The festive review

2 min read

‘Twas the eve of the new year, and portfolio files
Were reviewed and adjusted to required lifestyles.
Goals were updated, and risk concerns too,
In hopes for our finances to carry us through.

The lead up to Christmas and the New Year is many things. Feverish socialising with friends and family, a celebration or a relieved farewell of the year that was. It can be a time of resolutions, too. While we’re not suggesting you need to make complete life changes, it can be a great time to review your finances, from investments to health insurance, and make sure they continue to work for you for the coming year.

Reasons to review now

1. A lot can change in a year

Your life may look completely different compared to Christmas last year. You might have unexpected medical expenses for you or a family member. There might even be a new family member. Or perhaps you changed your job. In any case, this might mean your financial goals and needs have changed and a review will help you see if your investment strategy and current insurance can still help you meet them.

2. Setting yourself up for the new year

Reviewing your financial situation during the often costly festive season can help you budget during that time – and also plan for the next year. A little pain now for less stress next year. You might find have more than you expected or less. Or perhaps you need to factor for expenses from this year coming into the next and income from your investments might help with those. Regardless of the outcome, it’s nice to start the new year with certainty and confidence over your finances and goals.

3. Using the seasonal lull

Typically the festive season can be a time for some calm in markets, with some companies winding down or having Christmas closure periods and investors resting some of their focus. This can make it a better time to assess what parts of your investments have worked well over the year without trying to see through large volatility spikes and allows you to make any changes you need at a quieter period.

Questions to consider

In starting your review, you might want to consider some of the thoughts below.

1. A compilation of all your finances including investments, savings, credit cards, insurance, mortgage and any other assets.

2. Changes to your financial situation including your job and salary, a new relationship or baby, new loans or a mortgage, or costs of caring for family (including elderly relatives).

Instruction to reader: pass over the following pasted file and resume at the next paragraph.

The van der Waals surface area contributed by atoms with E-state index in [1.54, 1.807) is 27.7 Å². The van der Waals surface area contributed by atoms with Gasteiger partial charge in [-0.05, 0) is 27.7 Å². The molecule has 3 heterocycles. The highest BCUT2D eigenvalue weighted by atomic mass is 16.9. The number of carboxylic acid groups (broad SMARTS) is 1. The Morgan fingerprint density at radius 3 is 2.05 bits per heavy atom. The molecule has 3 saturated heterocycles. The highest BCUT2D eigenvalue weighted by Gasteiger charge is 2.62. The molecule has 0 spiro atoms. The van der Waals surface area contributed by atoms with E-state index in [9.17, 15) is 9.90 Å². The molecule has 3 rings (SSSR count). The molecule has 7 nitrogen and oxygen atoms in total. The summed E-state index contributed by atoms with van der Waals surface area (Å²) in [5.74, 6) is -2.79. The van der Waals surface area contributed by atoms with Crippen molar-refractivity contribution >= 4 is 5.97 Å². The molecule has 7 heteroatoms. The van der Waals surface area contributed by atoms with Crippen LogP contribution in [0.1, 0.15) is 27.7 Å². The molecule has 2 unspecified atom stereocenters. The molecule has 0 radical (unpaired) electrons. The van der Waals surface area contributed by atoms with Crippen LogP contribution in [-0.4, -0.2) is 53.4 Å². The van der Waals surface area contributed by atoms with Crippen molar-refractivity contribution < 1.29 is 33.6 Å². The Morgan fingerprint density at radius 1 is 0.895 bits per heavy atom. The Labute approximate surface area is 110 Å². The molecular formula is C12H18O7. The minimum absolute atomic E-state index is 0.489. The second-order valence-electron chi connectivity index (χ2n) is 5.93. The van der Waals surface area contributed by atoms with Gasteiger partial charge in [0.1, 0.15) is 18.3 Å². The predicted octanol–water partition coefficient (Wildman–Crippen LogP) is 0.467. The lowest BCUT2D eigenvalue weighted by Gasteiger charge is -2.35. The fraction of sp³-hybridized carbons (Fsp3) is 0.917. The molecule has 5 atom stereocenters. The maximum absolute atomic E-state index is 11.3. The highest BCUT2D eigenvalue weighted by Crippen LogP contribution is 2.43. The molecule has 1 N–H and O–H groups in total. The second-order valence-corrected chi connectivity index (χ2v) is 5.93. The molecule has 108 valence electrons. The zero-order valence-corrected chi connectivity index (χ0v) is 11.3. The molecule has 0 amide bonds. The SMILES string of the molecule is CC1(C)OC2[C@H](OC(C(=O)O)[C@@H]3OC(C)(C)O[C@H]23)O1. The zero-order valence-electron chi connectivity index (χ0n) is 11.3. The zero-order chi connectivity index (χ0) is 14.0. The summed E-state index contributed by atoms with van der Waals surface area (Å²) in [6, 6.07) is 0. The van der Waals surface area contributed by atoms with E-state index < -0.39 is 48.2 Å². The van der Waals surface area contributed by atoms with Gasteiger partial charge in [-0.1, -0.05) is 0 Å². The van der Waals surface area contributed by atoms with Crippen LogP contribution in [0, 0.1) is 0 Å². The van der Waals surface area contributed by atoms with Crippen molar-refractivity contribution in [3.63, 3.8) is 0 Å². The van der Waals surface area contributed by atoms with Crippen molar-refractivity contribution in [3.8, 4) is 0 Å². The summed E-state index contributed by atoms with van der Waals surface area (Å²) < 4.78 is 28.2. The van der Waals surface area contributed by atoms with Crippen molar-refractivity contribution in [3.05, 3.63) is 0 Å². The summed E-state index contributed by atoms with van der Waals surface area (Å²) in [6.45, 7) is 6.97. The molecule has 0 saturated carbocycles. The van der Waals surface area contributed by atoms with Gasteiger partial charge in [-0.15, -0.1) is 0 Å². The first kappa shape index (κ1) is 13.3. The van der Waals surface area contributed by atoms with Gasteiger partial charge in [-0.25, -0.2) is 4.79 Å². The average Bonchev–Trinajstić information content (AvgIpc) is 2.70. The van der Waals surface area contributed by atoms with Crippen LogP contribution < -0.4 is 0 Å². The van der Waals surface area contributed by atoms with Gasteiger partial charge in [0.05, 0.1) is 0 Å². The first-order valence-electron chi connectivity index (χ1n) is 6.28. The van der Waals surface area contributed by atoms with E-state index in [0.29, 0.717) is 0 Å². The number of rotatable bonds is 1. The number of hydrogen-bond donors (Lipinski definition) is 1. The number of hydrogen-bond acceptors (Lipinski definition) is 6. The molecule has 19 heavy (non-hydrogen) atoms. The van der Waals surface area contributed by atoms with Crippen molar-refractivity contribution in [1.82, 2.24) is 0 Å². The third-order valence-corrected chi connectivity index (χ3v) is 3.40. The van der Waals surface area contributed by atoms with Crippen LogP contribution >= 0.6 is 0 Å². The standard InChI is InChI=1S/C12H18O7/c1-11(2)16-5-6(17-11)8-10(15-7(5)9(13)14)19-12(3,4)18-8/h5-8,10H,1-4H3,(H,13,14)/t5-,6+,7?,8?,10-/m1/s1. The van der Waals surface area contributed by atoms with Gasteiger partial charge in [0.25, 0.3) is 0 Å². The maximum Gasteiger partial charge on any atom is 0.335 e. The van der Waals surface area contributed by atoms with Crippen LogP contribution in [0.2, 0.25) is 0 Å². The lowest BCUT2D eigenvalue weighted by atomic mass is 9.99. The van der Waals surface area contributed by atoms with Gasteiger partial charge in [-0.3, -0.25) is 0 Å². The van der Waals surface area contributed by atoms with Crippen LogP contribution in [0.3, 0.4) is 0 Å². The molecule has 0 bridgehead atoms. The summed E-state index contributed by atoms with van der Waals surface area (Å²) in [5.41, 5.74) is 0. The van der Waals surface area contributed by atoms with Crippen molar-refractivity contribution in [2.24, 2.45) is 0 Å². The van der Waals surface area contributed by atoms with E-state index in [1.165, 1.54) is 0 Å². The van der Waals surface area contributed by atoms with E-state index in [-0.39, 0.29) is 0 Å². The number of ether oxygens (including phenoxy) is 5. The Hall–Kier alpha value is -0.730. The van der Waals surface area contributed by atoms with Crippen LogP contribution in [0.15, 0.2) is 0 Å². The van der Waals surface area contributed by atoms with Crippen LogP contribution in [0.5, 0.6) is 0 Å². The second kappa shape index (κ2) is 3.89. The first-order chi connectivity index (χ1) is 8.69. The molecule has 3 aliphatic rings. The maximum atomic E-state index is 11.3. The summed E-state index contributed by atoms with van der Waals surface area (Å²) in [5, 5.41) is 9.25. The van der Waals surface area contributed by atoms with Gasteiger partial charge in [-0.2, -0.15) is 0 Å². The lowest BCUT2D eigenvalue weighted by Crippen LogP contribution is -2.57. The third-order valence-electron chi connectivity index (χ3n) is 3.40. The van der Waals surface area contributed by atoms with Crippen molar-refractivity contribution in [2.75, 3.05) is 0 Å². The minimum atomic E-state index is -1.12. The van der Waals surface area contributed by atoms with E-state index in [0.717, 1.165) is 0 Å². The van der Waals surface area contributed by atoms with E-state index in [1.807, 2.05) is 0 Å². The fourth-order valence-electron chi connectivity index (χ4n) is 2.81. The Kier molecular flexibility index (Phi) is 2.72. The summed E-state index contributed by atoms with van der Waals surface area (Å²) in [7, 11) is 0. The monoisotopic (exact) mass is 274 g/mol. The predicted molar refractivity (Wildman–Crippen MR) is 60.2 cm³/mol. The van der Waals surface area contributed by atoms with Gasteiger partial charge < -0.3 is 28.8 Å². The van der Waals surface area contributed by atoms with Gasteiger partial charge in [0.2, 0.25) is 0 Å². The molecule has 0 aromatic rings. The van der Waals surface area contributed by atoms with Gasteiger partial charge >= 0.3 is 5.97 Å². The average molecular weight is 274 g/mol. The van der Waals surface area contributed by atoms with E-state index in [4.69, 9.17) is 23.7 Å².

3. Any health changes for you and anyone you support financially which may see you needing to cover a range of future costs outside of insurance.

4. Your lifestyle goals extending from what you need to basically cover your needs to wish list items and luxuries.

Making changes

Your financial adviser can help you assess whether your investments still meet your goals and needs, and if changes need to be made. For areas like health insurance or credit cards, it can be worth using the variety of online comparison services around to see what might work best for you. Contacting your provider directly is often a good way to see if you can get a better offer than your current one if you are otherwise happy with their services.

Regularly reviewing your finances is an important way of managing your future – and using the festive season to do it might just help you ward off a new year financial hangover (we make no recommendations on the other kind).

For more information, please contact your financial adviser

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This information is current as at 29/11/2016.

This information has been prepared by BT Financial Group, the wealth management arm of the Westpac Banking Corporation ABN 33 007 457 141 AFSL and Australian credit licence 233714. The information provided is an overview or summary only and it should not be considered a comprehensive statement on any matter or relied upon as such. Past performance is not a reliable indicator of future performance. This information has been prepared without taking account of your objectives, financial situation or needs and so you should consider its appropriateness having regard to these factors before acting on it.